This series is an adaptation of something I saw on Twitter – people were posting 26 books in 26 days, each title beginning with a different letter of the alphabet. However, I’m planning on taking around 26 months to get to Z. Each month I’ll post a newish book I’ve enjoyed, plus a children’s book and an older book.
Today, it’s the ‘T’ books.
‘Deeply compelling, quietly threatening.’
It’s the summer of 1984 and there is a sense of unease on the troubled Sweetmeadows estate. The residents are in shock after the suspicious death of a baby and tension is growing due to the ongoing miners’ strike.
Journalist Clare Jackson follows the story as police bungle the inquiry and struggle to contain the escalating violence. Haunted by a personal trauma she can’t face up to, Clare is shadowed by nine-year-old Amy, a bright but neglected little girl who seems to know more about the incident than she’s letting on.
As the days go on and the killer is not found, Clare ignores warnings not to get too close to her stories and, in doing so, puts her own life in jeopardy.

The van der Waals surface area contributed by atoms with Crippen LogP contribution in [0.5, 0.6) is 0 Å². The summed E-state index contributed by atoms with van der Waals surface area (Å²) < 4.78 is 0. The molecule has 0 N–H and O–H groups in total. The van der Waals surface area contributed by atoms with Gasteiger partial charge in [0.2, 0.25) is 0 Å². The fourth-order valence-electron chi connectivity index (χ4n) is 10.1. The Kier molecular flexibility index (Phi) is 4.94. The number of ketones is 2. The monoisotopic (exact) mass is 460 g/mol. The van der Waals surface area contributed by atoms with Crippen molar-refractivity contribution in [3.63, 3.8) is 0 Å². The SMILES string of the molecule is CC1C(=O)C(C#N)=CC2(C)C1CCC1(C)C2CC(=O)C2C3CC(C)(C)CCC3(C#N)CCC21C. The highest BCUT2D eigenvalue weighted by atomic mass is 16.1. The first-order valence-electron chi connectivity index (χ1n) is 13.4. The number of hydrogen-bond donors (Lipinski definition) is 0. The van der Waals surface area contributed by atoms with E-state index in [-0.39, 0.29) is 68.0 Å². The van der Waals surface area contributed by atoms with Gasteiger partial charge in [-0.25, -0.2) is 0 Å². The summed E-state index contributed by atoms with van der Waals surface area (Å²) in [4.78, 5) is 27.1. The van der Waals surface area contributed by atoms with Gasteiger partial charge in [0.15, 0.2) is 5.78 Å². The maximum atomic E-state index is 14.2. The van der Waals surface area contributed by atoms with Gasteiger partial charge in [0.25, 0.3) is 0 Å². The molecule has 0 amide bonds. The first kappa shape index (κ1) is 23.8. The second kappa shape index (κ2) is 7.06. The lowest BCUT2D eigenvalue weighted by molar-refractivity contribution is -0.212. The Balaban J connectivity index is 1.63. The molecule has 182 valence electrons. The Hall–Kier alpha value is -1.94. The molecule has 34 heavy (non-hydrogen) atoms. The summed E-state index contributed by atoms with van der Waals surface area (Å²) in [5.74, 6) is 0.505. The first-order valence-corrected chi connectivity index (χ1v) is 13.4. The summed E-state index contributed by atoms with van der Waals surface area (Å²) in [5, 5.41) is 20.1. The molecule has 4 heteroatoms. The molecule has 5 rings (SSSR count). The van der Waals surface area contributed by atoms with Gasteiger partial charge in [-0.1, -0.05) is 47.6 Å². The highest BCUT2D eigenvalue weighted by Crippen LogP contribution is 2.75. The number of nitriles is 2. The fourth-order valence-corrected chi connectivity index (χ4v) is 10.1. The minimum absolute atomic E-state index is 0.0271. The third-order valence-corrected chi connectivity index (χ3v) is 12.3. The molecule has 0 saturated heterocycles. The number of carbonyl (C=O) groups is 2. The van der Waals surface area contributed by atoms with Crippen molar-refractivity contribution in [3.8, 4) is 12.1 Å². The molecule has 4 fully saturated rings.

This Little Piggy is one of those books that stays with you. I can remember the miner’s strike, and the atmosphere of the time is brilliantly recreated in the novel. And to say the ending is chilling is an understatement.
When her mother and father are killed in a car crash, thirteen-year-old Emma goes to live with her aunt in Edinburgh. Aunt Patsy, a freelance designer, is eccentric, forgetful, untidy and always waiting for the next cheque to arrive…
Emma’s music-loving brother, Richard, is sent to live with another aunt, Laura, who has meals on the dot and everything organised.
It looks as thought the well-organised Emma has chosen the wrong aunt – and yet…
I have an aunt in Edinburgh too, and this made The High House a very attractive read when I was a girl. This is the first of three Emma books – I loved them all, but I’m not sure they’re still available.
A cosy Cotswolds crime novel
When Meredith Mitchell’s old friend Toby Smythe turns up on leave, she is delighted to see him. But Toby has a problem – or rather his relative Alison Jenner has – and he wants to enlist the help of Meredith’s fiance, Detective Superintendent Alan Markby. Alison has been receiving anonymous hate mail which alludes to the murder of her aunt, Freda Kemp, of which Alison was acquitted when she was just twenty. Who is the writer, and how does he or she know about this secret in Alison’s past?
Markby is at first reluctant to become involved, especially as he and Meredith are busy planning their wedding, but enquiries into a poison pen campaign soon turn into a murder hunt. With the help of Inspector Jessica Campbell, a new member of Markby’s team, the investigation unravels a twenty-five-year-old mystery and its dreadful legacy of violence.
I have all the Mitchell and Markby mysteries – I wish there were more!
Coming next month, the ‘U’ books. Watch this space.